My daughter said the unthinkable to me, and it’s opened my eyes to how impressionable young kids are.
Let me preface this by saying; this is not intended to be a political piece. I love politics but don’t want to discuss it on my blog. Plus, this article is about the struggles of parenting and unfortunately there is a political tie to this story. Now on to the story.
This week has been a whirlwind of emotions because my daughter starts Pre-Kindergarten today. It’s incredible how quickly time flies by. Last night, before she went to bed, I read her Curious George “First day of school” which I thought might help her get excited about school.
After the book, we were cuddling and talking about school. One of the kids from her preschool is also starting at her new school, and I asked if they were friends and she said Yes but she was also friends with another little girl who my daughter did not like. I wondered why she did not like the girl, and she said. “She is brown.” Immediately I had a knot in my stomach.
We are not racist, we’ve never discussed the color of skin to her, and my husband and I have never brought this up in conversation with each other. We have friends of all races so hearing her talk this way was unsettling and hurtful. I asked who she learned this from, and I kid you not she said “Donald Trump, he doesn’t like white people” she then proceeded to say like her brown dogs, so clearly there was such confusion, but she knew enough to associate Donald Trump with racism. I would have never thought this conversation would ever be something I’d have with my four-year-old daughter.
What I learned tonight was the following
- Kids hear and absorb everything. I should have learned this when she started copying one of my favorite phrases which is “Are you fucking kidding me?” But politics was never on my radar as something I thought she was listening to, specifically offensive remarks Donald Trump has made.
- Now more than ever I’m worried about our kids and their future. I think this whole election is a shit show, and this is not a post to talk about politics but as a parent I’m concerned. Our world is filled with enough hate, and we don’t need to live in a country where we are going backwards with how we treat people. We need to move forward and continue treating everyone with the same respect and dignity no matter what race or religious affiliation someone has.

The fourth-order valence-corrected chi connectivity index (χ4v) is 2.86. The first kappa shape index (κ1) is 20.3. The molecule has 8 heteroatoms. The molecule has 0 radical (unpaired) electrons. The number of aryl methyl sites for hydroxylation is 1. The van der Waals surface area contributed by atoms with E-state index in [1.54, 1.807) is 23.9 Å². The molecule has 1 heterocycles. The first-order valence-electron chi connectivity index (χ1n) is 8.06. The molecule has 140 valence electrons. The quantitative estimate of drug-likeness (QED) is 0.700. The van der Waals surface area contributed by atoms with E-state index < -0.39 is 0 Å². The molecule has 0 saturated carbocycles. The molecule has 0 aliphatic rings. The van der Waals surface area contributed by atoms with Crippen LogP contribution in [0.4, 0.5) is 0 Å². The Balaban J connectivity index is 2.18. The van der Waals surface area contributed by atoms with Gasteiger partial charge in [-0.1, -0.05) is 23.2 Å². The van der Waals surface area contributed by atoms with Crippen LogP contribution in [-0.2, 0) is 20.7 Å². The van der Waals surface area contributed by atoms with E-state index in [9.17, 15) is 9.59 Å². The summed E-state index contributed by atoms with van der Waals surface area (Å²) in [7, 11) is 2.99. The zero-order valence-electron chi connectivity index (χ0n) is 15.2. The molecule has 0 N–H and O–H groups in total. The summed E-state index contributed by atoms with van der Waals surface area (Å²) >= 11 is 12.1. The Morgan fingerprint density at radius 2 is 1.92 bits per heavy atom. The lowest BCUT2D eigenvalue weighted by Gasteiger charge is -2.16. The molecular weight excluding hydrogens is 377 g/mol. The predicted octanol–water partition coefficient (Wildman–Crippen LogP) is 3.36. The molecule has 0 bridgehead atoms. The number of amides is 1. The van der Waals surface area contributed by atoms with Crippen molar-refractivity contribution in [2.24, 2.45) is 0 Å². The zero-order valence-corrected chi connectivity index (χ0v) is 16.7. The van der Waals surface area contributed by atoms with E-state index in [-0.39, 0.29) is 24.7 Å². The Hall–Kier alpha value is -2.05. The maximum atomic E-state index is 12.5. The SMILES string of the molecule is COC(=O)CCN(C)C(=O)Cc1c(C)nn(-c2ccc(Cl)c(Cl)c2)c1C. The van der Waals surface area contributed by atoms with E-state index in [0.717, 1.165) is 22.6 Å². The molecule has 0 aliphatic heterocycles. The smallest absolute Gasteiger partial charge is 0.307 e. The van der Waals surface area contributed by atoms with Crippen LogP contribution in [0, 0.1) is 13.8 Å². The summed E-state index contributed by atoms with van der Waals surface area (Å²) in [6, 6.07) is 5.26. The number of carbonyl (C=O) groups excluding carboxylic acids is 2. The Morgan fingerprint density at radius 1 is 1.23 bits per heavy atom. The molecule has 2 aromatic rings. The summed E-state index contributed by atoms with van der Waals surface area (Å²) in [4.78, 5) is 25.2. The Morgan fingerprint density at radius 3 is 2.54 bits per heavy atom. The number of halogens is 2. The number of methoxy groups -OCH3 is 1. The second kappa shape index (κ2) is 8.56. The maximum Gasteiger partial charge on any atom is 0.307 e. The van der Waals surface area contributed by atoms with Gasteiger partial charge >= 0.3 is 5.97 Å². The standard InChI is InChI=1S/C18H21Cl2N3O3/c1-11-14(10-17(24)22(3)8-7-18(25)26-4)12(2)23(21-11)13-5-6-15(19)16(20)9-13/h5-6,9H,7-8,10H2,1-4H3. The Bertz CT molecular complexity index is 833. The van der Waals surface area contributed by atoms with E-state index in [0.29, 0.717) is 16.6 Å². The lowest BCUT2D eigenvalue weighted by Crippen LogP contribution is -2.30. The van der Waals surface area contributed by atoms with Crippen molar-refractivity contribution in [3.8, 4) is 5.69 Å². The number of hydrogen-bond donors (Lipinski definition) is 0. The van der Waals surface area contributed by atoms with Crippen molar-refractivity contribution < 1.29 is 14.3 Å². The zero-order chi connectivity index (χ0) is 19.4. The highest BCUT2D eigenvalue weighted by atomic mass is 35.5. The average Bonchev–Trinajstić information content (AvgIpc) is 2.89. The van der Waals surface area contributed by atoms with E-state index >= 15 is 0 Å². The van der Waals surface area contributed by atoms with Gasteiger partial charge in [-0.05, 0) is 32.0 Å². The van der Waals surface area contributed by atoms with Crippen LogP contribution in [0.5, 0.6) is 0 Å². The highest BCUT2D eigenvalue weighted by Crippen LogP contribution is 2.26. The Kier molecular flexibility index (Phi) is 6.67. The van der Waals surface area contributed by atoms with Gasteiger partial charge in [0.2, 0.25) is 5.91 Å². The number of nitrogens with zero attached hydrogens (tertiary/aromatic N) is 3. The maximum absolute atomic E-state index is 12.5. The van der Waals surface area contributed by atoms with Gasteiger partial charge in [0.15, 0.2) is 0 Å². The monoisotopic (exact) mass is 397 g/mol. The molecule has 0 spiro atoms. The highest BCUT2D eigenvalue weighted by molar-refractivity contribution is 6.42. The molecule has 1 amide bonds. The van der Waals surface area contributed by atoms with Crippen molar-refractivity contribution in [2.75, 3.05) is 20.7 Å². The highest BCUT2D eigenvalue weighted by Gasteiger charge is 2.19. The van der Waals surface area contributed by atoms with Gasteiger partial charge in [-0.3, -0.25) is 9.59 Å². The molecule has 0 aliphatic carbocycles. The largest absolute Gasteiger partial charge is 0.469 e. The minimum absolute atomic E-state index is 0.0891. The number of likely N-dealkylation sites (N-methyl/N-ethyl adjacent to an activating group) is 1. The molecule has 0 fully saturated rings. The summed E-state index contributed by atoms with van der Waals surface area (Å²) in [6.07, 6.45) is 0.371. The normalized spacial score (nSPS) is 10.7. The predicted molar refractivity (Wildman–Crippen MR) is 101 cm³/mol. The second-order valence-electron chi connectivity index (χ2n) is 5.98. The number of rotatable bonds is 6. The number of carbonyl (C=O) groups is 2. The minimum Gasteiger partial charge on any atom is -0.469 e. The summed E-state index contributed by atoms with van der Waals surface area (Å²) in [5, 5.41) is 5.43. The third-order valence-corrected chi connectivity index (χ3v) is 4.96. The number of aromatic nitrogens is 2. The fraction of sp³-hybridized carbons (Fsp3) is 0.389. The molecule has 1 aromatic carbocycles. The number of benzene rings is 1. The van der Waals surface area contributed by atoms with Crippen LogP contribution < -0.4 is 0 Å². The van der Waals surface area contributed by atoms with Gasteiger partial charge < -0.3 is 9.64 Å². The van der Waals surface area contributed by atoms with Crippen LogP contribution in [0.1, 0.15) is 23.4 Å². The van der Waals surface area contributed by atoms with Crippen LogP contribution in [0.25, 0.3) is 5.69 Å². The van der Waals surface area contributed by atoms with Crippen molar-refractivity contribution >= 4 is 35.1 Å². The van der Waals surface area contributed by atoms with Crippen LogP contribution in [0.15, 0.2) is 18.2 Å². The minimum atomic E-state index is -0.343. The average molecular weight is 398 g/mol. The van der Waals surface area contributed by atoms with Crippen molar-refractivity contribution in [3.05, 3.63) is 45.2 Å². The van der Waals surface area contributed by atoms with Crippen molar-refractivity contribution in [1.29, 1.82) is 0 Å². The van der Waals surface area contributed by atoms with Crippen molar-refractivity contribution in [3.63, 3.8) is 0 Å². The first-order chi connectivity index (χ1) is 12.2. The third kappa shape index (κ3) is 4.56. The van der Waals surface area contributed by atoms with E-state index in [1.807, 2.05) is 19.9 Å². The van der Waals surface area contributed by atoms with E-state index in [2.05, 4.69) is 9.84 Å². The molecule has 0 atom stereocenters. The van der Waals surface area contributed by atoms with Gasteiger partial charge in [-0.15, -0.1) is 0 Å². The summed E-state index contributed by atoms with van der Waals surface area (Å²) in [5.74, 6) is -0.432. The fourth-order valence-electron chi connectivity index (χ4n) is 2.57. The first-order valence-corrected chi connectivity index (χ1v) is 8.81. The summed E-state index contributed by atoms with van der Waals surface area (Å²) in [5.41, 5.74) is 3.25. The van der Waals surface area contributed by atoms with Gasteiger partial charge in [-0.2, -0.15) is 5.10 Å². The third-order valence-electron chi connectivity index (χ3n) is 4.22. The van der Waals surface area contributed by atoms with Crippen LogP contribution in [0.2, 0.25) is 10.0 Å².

- I may listen and watch the news too much. I admit, I watched ALL of the Republican and Democratic Conventions. I’m a sucker for public speaking, and while my daughter wasn’t always around for it, she picked up on enough of it to where she knows who both Donald Trump and Hillary Clinton are. I thought it was cool she could identify them, but I’m now second guessing that.
- My concern is if Donald Trump becomes President how do I keep my daughter open-minded about different types of people she will encounter in life? I want her to treat everyone with the same level of respect rather it’s someone who is part of the LGBT community, is a different ethnicity than us, or has a different religious affiliation. I want her to avoid judging or making assumptions about how someone lives their life. How can I consciously do this if someone who has offended every minority group is our President?
- What if she says something at school? On Monday, my biggest concern is she would call a kid “Stupid” or “Poopy-butt”, and now she’s increased my concern by 300% over what she may say.
- Where did my sweet baby go? I’m disturbed and realize how quickly children’s innocence is taken from them.
I’m not an expert at parenting but how does one handle this? We told her to treat everyone the same and to realize some people in this world say bad things and are mean but does she understand the severity of any of this? After all, she is four. I feel like I’ve failed as a parent, and maybe I have. Is it normal to have conversations about accepting everyone at four?
This situation been a sobering experience and has opened my eyes and made me realize how others words and actions can make a lasting impression on a child.
I can’t help but wonder, what words do I want to be known for by my daughter?